A dog may be “a man’s best friend,” but dogs and cats are not necessarily a landlord’s best friend. Too often, pets scratch up the floors you just replaced, chew up the carpet, and leave odors that are hard to mask with air fresheners. Property management companies in New Haven know that pets can be a hassle, but they can also mean greater profits and lower vacancy rates. Some landlords allow pets on their property and others don’t, and that decision is up to them. However, there’s a huge difference between allowing pets and allowing support animals. Allowing pets is optional, allowing service animals isn’t. Property owners must stay in compliance with all the local, state, and federal laws that specifically concern support animals if they want to stay out of legal trouble.
What is a Support Animal?
The federal Americans with Disabilities Act (ADA) considers the following support or assistance animals:
- Service animal: a dog that has been trained to perform disability-related tasks for the benefit of a person with a physical or mental disability such as guiding a person who is blind or pulling a wheelchair.
- Psychiatric service animals: these animals help their handlers manage mental and emotional disabilities. They can interrupt self-harming behaviors, remind handlers to take medication, check spaces for intruders, or provide calming pressure during anxiety or panic attacks
- Seizure alert animals: let their handlers know of impending seizures, and may also guard their handlers during seizure activity
- Allergen alert animals: let their handlers know of foods or other substances that could be dangerous (such as peanuts).
What is an Emotional Support Animal?
Property management companies in New Haven should know that under Fair Housing guidelines, emotional support animals are also considered assistance animals. In certain cases, mental health professionals will suggest an emotional support animal as part of a larger medical treatment plan for patients. Emotional support animals can provide companionship, relieve loneliness, and sometimes help with depression, anxiety, and certain phobias. These animals are not specially trained to assist people with disabilities. Many people enjoy the comfort and steadiness emotional support animals bring to their lives. For instance, according to ABC News, “Airlines for America, an airline trade association, estimates that from 2016 to 2017 the number of emotional support animals aboard U.S. commercial flights grew from 481,000 to 751,000. This breaks is a 57% increase in the number of ESAs carried in jet cabins per day.”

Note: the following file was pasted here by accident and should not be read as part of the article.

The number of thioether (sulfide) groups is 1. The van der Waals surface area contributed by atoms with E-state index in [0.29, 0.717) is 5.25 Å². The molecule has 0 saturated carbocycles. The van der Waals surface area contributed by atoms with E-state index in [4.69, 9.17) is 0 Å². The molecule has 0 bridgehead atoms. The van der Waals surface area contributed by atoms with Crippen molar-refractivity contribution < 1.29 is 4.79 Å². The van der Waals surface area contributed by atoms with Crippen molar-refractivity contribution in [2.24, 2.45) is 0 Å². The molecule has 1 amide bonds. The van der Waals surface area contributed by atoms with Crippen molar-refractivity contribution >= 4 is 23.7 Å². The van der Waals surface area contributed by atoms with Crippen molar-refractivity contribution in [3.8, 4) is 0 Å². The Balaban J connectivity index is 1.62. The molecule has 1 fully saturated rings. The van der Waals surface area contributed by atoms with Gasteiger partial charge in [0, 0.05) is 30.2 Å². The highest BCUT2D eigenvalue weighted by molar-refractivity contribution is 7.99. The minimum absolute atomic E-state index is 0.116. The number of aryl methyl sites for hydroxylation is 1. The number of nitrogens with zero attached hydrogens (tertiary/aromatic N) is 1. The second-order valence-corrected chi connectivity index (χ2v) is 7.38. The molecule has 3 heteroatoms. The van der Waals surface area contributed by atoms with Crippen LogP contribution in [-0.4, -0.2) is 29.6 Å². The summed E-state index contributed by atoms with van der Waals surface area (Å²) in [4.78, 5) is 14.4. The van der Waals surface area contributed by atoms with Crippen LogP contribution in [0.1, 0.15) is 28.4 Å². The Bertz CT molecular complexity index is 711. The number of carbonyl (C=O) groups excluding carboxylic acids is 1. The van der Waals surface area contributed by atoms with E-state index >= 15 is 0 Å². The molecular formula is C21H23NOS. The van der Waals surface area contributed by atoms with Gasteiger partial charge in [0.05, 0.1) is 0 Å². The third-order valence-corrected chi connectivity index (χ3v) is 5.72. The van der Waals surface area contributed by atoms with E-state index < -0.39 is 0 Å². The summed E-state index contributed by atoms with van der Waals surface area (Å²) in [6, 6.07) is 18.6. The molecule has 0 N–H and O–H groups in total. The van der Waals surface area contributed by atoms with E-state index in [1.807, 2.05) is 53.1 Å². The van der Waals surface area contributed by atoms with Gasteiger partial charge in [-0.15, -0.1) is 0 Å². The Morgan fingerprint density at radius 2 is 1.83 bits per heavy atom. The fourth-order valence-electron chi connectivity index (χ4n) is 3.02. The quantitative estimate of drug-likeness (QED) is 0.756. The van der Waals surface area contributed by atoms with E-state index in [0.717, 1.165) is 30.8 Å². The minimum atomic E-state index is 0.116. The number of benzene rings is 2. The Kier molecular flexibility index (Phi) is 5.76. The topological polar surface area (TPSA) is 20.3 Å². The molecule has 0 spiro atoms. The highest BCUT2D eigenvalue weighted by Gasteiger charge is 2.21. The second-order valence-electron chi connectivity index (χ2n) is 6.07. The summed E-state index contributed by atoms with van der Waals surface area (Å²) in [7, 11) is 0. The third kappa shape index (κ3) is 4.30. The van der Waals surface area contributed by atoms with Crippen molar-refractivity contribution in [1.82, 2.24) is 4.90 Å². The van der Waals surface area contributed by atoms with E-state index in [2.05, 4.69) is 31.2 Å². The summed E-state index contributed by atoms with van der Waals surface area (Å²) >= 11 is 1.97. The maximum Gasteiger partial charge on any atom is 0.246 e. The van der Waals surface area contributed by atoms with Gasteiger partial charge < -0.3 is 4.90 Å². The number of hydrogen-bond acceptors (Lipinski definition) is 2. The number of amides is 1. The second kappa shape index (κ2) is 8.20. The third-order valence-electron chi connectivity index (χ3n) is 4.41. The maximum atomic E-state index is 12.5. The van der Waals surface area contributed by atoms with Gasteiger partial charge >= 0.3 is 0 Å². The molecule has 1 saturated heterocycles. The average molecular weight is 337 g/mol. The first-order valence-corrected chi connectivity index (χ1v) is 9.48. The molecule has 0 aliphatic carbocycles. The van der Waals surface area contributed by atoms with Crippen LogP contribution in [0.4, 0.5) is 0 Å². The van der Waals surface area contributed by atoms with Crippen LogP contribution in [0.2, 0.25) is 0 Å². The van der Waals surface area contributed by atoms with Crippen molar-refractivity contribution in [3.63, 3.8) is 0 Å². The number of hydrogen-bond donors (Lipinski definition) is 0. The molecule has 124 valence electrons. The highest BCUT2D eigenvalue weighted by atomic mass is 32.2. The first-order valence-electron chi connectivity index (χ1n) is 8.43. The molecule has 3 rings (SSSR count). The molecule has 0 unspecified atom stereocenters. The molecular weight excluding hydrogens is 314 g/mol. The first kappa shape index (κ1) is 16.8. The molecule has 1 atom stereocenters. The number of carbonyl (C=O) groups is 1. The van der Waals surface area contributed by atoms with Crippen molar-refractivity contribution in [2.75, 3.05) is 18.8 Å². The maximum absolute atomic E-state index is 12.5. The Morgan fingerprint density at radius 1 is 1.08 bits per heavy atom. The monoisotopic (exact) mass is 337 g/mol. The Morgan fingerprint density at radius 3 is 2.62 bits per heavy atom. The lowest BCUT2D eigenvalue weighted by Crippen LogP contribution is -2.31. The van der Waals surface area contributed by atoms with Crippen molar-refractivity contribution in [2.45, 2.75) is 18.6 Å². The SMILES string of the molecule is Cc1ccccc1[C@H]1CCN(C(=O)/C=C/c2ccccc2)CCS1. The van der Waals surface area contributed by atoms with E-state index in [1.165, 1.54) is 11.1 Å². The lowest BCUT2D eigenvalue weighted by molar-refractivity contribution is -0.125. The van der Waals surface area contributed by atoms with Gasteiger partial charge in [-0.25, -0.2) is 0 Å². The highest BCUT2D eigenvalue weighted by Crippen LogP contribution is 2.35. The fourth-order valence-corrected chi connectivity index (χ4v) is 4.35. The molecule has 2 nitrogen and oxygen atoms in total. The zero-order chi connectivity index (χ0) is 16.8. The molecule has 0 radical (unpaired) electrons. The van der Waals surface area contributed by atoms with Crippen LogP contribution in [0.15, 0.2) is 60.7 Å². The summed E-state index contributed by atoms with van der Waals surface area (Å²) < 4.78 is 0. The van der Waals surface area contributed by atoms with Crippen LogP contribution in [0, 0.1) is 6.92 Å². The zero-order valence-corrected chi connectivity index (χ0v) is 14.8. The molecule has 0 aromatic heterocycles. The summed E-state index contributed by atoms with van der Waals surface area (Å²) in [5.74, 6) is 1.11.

Property owners must allow both service and assistance animals, and emotional support animals to stay in compliance.
How One Service Dog Changed a Life
Service animals can really make a difference in the lives of the people they help. One man named Ed had both Chronic Fatigue and PTSD, which was hard to handle physically and emotionally. He experienced symptoms of anxiety and depression, stopped working, slept a lot, and rarely left his home. When Ed’s doctor suggested he think about getting a service dog, Ed was matched with the service dog Cinder in 2012 through the organization Canine Partners for Life. Cinder helps Ed physically and emotionally. She knows how to pick up items off the ground, open drawers and doors, and carry things for Ed. With Cinder to help, Ed’s fatigue is lessened and he has more energy for the fun things in life. Cinder helped create a regular routine for Ed so he has a reason to get out of bed every morning. Because of his service dog, Ed’s life has been improved drastically.